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I agree with reqards to chasing numbers on a dyno. But what dyno sessions provide is info that would take a week two or longer to figure out by an experienced tech sitting behind the wheel and at best may get 90% on a non previous tuned engine. In general there is a relationship between AFR and timing. Advancing timing leans the AFR and Retarding timing pushes for a richer condition. So with AFR changes comes timing adjustments. A trained dyno operator roughly knows where initial timing specs are to start out with too. A good dyno operator is way worth it IMO.
 

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Discussion Starter #45
.........Sniffer might say "No problem!" but your O2 bung in the header would know better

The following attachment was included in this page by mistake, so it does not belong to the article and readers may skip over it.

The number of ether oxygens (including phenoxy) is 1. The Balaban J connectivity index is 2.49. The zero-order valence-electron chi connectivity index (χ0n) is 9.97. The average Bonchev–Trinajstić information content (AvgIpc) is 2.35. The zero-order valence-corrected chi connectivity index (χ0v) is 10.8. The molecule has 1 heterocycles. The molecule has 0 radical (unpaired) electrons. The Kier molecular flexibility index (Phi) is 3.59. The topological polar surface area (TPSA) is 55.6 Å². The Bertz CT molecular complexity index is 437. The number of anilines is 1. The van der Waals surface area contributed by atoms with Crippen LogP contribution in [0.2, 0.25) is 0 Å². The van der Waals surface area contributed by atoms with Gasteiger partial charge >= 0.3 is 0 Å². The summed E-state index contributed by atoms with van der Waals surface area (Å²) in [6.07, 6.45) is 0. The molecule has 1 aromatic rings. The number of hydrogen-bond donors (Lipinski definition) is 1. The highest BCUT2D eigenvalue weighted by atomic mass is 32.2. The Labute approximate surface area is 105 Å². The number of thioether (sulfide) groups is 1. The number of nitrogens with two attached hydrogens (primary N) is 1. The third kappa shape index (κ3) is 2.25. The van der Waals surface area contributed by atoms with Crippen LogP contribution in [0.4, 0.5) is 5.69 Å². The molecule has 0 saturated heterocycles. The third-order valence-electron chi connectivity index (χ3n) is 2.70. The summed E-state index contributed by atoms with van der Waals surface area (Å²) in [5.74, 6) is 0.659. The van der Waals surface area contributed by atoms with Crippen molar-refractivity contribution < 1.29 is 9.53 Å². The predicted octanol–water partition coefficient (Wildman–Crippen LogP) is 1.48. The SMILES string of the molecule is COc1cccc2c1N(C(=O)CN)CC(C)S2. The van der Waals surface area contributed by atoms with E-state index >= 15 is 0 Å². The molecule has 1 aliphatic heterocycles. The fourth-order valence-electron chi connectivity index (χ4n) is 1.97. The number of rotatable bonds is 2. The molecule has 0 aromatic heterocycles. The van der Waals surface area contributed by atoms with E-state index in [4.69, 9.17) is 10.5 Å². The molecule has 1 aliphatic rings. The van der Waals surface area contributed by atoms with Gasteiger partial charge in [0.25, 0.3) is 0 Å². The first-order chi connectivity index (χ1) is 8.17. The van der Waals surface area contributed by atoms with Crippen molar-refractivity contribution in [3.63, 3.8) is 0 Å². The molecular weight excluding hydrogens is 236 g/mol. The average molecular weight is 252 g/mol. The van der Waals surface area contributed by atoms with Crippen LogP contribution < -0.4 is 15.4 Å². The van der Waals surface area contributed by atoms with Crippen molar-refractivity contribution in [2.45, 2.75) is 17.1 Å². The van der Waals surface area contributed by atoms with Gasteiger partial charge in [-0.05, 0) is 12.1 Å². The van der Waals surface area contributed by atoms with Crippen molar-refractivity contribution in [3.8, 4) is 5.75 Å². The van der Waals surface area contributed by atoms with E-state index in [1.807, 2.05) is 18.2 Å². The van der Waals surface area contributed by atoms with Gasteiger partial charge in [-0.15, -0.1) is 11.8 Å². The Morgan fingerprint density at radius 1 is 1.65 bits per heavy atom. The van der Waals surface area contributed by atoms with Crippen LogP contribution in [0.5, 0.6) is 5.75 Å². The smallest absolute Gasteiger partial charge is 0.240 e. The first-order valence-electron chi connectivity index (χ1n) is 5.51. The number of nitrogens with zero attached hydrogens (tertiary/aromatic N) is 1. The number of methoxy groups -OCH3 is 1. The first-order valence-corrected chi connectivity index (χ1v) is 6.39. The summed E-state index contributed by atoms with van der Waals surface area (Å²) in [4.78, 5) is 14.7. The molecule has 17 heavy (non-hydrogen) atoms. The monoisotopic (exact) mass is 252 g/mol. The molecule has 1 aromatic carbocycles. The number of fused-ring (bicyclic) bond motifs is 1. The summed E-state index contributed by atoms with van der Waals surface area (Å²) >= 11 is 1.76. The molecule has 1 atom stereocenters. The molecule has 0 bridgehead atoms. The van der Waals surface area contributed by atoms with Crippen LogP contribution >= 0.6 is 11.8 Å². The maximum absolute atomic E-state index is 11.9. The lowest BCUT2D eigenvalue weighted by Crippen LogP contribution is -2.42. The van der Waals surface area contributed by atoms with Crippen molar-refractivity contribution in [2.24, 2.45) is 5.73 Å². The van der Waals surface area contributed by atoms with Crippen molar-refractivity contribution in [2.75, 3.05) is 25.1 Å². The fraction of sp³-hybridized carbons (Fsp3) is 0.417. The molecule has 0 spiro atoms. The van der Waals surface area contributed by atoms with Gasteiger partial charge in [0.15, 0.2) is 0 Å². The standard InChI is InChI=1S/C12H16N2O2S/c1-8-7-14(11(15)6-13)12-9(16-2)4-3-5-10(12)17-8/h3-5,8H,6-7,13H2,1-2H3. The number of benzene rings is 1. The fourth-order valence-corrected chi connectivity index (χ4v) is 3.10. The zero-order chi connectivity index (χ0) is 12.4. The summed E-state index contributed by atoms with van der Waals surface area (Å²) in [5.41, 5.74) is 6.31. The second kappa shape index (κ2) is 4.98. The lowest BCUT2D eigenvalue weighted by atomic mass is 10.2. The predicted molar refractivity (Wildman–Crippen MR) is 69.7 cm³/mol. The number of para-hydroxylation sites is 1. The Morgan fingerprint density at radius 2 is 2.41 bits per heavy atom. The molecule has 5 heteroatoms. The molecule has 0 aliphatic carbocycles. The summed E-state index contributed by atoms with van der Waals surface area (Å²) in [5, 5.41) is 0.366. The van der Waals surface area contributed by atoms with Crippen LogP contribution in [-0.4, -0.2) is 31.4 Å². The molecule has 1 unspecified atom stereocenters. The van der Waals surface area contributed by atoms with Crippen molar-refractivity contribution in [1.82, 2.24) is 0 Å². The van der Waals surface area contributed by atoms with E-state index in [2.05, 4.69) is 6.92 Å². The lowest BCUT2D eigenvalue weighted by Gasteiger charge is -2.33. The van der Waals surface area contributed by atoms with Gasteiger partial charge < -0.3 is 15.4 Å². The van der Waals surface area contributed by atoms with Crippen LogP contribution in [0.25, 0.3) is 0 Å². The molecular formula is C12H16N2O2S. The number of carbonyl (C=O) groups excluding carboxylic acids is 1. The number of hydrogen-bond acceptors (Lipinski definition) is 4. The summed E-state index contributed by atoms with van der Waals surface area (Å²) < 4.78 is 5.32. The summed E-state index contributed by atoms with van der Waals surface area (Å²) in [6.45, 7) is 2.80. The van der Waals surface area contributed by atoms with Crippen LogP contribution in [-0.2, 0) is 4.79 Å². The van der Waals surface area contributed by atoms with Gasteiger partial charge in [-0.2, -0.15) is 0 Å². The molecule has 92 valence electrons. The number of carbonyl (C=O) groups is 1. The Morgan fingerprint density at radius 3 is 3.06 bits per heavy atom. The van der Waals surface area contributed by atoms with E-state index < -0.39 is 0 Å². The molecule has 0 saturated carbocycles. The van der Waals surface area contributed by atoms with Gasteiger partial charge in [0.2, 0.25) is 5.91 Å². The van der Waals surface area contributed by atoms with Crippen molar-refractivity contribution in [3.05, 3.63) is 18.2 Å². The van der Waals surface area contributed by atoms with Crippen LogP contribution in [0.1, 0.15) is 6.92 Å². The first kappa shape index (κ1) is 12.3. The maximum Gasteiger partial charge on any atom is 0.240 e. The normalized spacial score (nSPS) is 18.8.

I'm sorry but that sentence made me crack up. Reads funny. Definitely a correlation between your sniffer and your bung in the HEADer. Need to make sure they are sync'd to play it safe before going on a long road trip. 0:)

[end]juvenile humor[/end]
 

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Discussion Starter #46
Here's the plan I'm going with.....

Getting the BUNG and O2 sensor/gauge installed. Going to monitor the AFR and tune carb/recheck timing...maybe new wires. After its dialed in - hopefully it gets the higher RPM issue sorted. If that doesn't get it - going to have a look @ that valve float possibility but I suspect the previous steps will fix whatever is going on there. I imagine I'll get that problem fixed somewhere in the process. I still want to figure out the compression ratio. Is there a way to figure out ratio w/o using one those calculators? I just don't know enough about the pistons to convince myself I'm going to accurate. Is there relationship between cylinder compression and the compression ratio? I certainly can come up with the cylinder compression pretty easily.